Other votes on the page include the decision to name the next HTML specification “HTML 5” and to appoint Ian Hickson and Dave Hyatt as the specification editors. I highly recommend reading the results, in order to see the rationale given by many of the members for their vote on each of the questions, as this gives a valuable insight into where the group currently is and in what direction they are looking to move.
Edits: updated numbers on 5/3
The Web Hypertext Application Technology Working Group (WHATWG) has sent a Proposal to Adopt HTML5 to the HTML Working Group of the WorldWide Web Consortium (W3C).
HTML5, currently in working draft status is comprised of the Web Apps 1.0 and Web Forms 2.0 specifications. While the W3C XHTML2 Working Group has just been chartered in March 2007, with a goal date for completion of December 2009, the work of WHATWG on the HTML5 recommendation has been ongoing since 2004 and has support from Apple, Opera and Mozilla. In explaining the relationship between XHTML2 and HTML5 the Web Apps 1.0 draft has this to say:
1.3.4. Relationship to XHTML2
This section is non-normative.
XHTML2 [XHTML2] defines a new HTML vocabulary with better features for hyperlinks, multimedia content, annotating document edits, rich metadata, declarative interactive forms, and describing the semantics of human literary works such as poems and scientific papers.
However, it lacks elements to express the semantics of many of the non-document types of content often seen on the Web. For instance, forum sites, auction sites, search engines, online shops, and the like, do not fit the document metaphor well, and are not covered by XHTML2.
This specification aims to extend HTML so that it is also suitable in these contexts.
XHTML2 and this specification use different namespaces and therefore can both be implemented in the same XML processor.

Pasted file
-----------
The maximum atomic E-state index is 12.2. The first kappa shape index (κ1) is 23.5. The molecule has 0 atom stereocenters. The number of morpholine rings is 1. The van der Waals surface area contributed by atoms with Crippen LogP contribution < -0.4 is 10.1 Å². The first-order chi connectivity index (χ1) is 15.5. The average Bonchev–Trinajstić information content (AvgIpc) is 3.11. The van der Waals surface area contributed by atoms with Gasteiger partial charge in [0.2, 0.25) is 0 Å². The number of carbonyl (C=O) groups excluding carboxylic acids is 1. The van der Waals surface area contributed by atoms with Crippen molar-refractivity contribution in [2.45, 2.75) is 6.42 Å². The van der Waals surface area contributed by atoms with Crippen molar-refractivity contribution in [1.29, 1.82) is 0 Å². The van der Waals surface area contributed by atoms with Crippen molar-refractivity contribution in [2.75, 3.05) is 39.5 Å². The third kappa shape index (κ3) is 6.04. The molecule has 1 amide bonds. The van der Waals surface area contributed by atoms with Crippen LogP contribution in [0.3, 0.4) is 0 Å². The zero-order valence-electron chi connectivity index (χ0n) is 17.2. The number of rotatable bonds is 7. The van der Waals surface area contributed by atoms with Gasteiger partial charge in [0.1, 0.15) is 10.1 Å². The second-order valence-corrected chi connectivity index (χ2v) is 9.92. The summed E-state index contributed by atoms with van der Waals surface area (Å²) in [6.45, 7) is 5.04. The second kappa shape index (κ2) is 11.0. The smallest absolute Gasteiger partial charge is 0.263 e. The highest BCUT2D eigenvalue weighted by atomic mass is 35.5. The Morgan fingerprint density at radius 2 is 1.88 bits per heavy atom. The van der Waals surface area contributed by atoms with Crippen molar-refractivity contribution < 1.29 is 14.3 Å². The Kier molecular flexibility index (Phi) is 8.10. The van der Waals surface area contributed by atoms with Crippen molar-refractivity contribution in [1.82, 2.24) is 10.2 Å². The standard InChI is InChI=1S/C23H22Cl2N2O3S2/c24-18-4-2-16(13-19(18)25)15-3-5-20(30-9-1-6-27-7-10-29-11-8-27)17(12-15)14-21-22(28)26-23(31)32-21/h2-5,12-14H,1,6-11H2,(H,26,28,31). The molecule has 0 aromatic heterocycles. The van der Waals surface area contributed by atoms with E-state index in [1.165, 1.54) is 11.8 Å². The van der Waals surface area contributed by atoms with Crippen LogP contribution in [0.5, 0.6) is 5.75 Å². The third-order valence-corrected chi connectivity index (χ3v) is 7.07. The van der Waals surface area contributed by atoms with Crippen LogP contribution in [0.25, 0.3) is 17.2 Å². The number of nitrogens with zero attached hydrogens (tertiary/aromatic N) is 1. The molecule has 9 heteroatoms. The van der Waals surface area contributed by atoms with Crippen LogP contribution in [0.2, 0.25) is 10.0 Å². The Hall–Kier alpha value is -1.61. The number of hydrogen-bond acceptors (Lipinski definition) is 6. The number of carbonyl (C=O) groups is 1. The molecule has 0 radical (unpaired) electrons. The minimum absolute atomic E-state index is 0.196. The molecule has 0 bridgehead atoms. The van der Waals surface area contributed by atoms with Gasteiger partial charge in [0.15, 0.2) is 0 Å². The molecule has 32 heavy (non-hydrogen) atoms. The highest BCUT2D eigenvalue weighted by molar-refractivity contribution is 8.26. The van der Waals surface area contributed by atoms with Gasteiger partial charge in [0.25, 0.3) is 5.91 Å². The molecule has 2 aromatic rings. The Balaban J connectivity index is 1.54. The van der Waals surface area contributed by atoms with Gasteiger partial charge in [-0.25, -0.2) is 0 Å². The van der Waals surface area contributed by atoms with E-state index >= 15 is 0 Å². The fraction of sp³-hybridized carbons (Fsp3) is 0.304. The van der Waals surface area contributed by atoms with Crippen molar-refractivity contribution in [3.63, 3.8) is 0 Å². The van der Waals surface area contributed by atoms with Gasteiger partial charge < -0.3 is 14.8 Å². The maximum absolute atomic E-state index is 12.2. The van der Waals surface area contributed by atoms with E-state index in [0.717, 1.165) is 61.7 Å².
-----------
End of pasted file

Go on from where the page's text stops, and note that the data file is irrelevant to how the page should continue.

It will be interesting to see if the WHATWG proposal is taken as the HTML Working Group, like the XHTML2 Working Group, was only chartered in March of 2007, and as such, failure to adopt the proposed HTML5 draft would mean the need to reinvent the wheel.
Bryan Peters at showusthecode.com has put out a petition for users of Linux to add their voice to the Open Letter to Steve Ballmer to show the code where Linux infringes on Microsoft’s intellectual property. It would seem to be the only strategy left to MS at this point, is to prove that there is some basis for their threats of lawsuit against distributors of Linux for IP infringement, or to apologize tactfully and say “We made a mistake.”
Technorati Tags: showusthecode
In an article titled “Stiff asks, great programmers answer,” blogger Jarosaw “sztywny” RzeszÃ³tko gets answers from some of the most influential programmers of the day. Includes responses from Linus Torvalds (Linux), Bjarne Stroustrup (C++), James Gosling (Java), Tim Bray (XML, Atom), Guido Van Rossum (Python), Dave Thomas (Pragmatic Programmer), David Heinemeier Hansson (Rails Framework), and Googlers Steve Yegge and Peter Norvig.
While there are a good deal of serious answers about tools, platforms, methods, skills and so forth, the gem that made me chuckle was the response from Guido Van Rossum to the question “What do you think is the most important skill every programmer should posses?”:
I guess being able to cook an egg for breakfast is invaluable.